Back Home for a Bit

I was discharged last night from Smilow around 5:30. The day until then was fairly uneventful. Other than getting migraines in the morning, some nausea, and very unceremoniously puking up my lunch.

Today I had some logistics to take care of, rescheduling some appointments, booking my tooth extraction with an oral surgeon, etc.

It’s a bit easier to manage meds for pain and nausea at home because you can forego the call button and the wait for the nurse.

Another stint in the hospital has not helped my conditioning/muscle mass. I need to start talking walks no matter how short.

And one last thing, the hair loss countdown begins. We’ll see how it goes this time.

Update from NP 11 at Smilow

Things have been moving along. Basically without much drama or changes. A little migraine here, some nausea there, few episodes of lightheadedness. But feeling pretty good now and CERTAINLY ready to be discharged. The plan is to go home tomorrow (Tuesday) night when the 4th and final bag is transfused.

Scot’s brought me some of my favorites for dinner (Bar mashed potato and bacon pizza and then Archie Moore wings while we watched the Giants lose).

Erica visited and brought me some beautiful chocolate truffles (prescribed by Laura).

So to go home and prep for the stem cell transplant (SCT) and recover from this treatment. I haven’t even had time to read through the gigantic packet of info for the SCT.

And of course snuggle with my Lola!

More Moves, More Changes

Friday afternoon, a little before 5:00, Dr. Seropian decided to pause the chemo. Wait 12 hours and monitor the low heart rate. And then restart at a lower amount of the chemo they felt was causing the issue. I was not very happy about this. I really feel like I need all the “bang for the buck” I can get with these treatments.

More checking of vitals, more EKGs through the night. Around 2:00 am the hospitalist spoke to the oncologist on call and they decided to move me to a cardiology floor where they could monitor my heart rate with telemetry (remote real-time monitoring). So I was moved to the East Pavilion at 3:00 am. Nothing much changed overnight or this morning.

Today (Saturday) I was rounded on by medical staff who were lovely but were not decision makers and didn’t have any news. We were well beyond the proposed 12 hour delay in chemo administration. At 1:00 pm I called Seropian’s office and left a message for the clinician on call. 30 minutes later and many phone calls on her part she told me that the plan was to move back to Smilow 11th floor and restart the chemo with a reduction in the one drug.

So I moved back, this is room number 4 since Wednesday, for those keeping score.

And forward I go, again.

About Last Night

At 10:30 last night they told me they had a bed for me one floor down. I did not know I needed a bed on a different floor. Apparently I was on the medical oncology floor and was being moved to the hematology oncology floor. They moved me at midnight.

When the nurse in my new room did my vitals my heart rate was in the low 40’s. And no, it was not like that on the old floor, nor had I ever had a low heart rate.

What followed was a night of EKG’s the hospitalist, and calls with the pharmacy. A morning of doctor visits from the oncology cardiology, the cardiology team, and the oncology rounding team. Everyone was in agreement that since I was asymptomatic (no lightheadedness, dizziness, etc.) the treatment can continue – which is good news.

With very little sleep the days are definitely melding into one. I got here late Wednesday night, started treatment around 5:00 Thursday. And today is Friday (this is for me, not you 😎).

I finally slept for almost two hours this afternoon only to be awakened by a very cheery woman to go over my med list.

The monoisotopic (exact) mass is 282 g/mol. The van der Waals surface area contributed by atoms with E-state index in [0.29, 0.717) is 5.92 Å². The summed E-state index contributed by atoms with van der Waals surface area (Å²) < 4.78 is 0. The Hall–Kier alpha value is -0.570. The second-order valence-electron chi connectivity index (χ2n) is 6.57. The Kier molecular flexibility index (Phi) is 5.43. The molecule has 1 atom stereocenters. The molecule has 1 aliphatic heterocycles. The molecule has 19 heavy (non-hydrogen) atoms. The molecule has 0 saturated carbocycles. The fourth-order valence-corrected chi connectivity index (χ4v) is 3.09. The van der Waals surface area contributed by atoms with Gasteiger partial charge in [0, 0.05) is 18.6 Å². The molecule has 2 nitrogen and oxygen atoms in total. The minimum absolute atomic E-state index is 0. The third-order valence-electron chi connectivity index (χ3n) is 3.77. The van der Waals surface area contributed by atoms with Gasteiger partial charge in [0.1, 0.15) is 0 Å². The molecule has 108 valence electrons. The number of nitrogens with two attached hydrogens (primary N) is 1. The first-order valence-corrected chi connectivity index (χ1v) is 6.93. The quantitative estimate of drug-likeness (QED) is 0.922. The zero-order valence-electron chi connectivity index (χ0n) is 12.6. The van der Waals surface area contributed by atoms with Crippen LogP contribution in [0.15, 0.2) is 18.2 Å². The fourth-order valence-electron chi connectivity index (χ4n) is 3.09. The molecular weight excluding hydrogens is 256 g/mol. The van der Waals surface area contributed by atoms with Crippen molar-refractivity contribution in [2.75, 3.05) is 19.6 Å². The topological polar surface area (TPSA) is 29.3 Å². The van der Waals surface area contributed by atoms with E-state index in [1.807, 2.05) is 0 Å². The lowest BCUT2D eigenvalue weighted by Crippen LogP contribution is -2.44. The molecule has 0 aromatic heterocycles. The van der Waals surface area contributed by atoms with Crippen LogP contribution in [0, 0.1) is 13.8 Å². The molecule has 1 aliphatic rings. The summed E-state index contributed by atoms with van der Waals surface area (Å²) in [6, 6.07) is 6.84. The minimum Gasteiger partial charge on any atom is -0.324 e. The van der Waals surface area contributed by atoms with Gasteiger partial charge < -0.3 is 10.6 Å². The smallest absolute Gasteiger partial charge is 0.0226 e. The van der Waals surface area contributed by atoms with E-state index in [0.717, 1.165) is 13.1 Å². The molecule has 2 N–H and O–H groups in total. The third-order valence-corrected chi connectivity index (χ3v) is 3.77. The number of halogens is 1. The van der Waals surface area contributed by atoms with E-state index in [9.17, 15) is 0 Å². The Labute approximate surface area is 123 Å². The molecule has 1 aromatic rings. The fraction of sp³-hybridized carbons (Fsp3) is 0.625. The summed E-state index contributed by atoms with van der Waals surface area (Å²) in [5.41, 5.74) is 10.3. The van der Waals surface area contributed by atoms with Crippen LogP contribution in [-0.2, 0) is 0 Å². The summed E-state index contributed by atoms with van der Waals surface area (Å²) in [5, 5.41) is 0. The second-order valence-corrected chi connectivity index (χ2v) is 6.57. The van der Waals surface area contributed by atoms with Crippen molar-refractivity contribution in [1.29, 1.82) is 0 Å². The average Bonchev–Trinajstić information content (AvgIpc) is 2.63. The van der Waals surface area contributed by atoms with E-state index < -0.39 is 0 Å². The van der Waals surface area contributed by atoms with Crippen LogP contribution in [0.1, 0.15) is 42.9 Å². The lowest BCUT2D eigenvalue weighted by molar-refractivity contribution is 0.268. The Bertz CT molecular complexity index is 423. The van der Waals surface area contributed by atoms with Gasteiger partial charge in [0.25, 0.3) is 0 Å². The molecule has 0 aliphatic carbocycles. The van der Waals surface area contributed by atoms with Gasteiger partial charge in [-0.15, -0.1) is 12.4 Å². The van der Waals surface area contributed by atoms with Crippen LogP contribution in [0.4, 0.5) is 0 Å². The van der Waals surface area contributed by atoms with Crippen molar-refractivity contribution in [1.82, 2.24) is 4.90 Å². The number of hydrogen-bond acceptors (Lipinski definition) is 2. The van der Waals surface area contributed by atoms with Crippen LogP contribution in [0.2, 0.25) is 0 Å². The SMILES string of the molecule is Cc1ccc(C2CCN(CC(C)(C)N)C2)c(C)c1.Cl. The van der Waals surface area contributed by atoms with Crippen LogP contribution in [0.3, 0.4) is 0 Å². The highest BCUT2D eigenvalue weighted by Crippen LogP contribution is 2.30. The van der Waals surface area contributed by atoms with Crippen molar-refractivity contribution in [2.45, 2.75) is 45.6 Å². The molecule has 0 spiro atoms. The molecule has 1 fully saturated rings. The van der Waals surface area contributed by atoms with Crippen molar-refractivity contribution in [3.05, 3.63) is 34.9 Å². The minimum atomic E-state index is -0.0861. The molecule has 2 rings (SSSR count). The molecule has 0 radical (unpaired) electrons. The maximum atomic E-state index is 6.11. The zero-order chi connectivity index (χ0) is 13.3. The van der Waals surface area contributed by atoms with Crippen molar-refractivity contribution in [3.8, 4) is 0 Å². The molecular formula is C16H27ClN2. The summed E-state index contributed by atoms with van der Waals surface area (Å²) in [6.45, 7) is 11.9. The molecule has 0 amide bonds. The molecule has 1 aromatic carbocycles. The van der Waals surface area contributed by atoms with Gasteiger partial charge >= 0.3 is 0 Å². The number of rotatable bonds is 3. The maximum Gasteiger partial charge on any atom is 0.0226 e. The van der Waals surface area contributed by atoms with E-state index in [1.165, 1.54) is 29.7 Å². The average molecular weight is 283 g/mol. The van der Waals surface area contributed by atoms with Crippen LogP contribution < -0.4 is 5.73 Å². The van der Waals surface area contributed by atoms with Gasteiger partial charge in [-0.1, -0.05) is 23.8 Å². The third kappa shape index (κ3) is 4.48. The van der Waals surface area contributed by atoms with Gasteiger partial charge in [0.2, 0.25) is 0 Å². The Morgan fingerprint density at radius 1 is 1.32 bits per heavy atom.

It’s all good.

None of You Have Ever Seen Me So “Zen”

Tuesday, the 7th was pre-stem cell dental visit (I have to have a tooth extracted next week) and a visit to Dana Farber for a couple of tests.

Yesterday, Wednesday the 8th, I had my PICC line inserted in my arm and then I went home to wait for my hospital admittance call. And wait I did. They finally called after 9 p.m. I was admitted at 9:30 (same gigantic corner room).

This morning, I waited for the visit by the rounding doctors. Everything was “a go”. I had an echocardiogram. I received some IV fluids because my calcium was elevated. And then finally, a little after 2 p.m., they started the pre-treatment hydration, followed by pre-meds for the chemo (dexamethasone and two different anti nausea meds). At 5:00, the first of four, 24-hour chemo bags was started.

And me, I didn’t get annoyed once. Friends and family called asking about progress. I would tell them none and say “where am I going?”.

It’s all good. It will get done. No stress here. I’ve heard it’s not good for your health 😎

A Whirlwind of a Week

On Monday, I went to Dana Farber with Alison, not knowing what to expect. We met with the APRN, Tiny. It turns out I had a good suggestion, I wondered aloud if I was eligible for a second stem cell transplant (SCT). And I am and it WAS a good idea. (My platelets, hemoglobin, and ANC are too low to get into any trials.) They collected enough cells in 2015 for a second transplant.

Wednesday evening I started getting emails and information about a stem cell transplant on October 2nd. On Thursday, I had an appointment with Dr. Munshi where I was consented for the treatment (required of any new treatment). And discussion of there to do the DCEP treatment first (same as last time in 2015). We landed on Smilow. I spent the rest of the day getting a few pre-treatment tests. I applied for short term disability at work. (again).

This is my schedule:

Tuesday, Sept. 7

8 am, Dentist appt required for SCT
9:30 am, COVID-19 test for admission
10:00 am, leave for DF with Kirsten, for required Pulmonary Function Test

Wednesday, Sept. 8

830 am, Watch Kensley get on the bus, first day of kindergarten
9:30 am, PICC line inserted
1:00 pm, complete skeletal survey
2:00 pm, neuromedicine oncology gated card blood pool scan (MUGA) – don’t ask, I really have no idea

I also am not clear exactly when I am getting admitted on Wednesday, nor when I will be discharged (they think Monday., Sept.13). It is a 96 hour continuous infusion.

I will lose my hair, which feels like a minor inconvenience at this point.

SCT should start on or about October 2. That is a whole other story. I have only just glanced through all the protocols.

In the meantime, I am incredibly tired. I sleep for 8-10 hours at night and then shortly afterwards can’t keep my eyes open and take a nap. I have terrible headaches that can be managed for the most part with tylenol, but as hour 5 passes it let’s me know I need more. That, along with some rib pain, leg weariness, occasionally being out of breath, I am certainly not myself.

A Long Day and an Additional Drug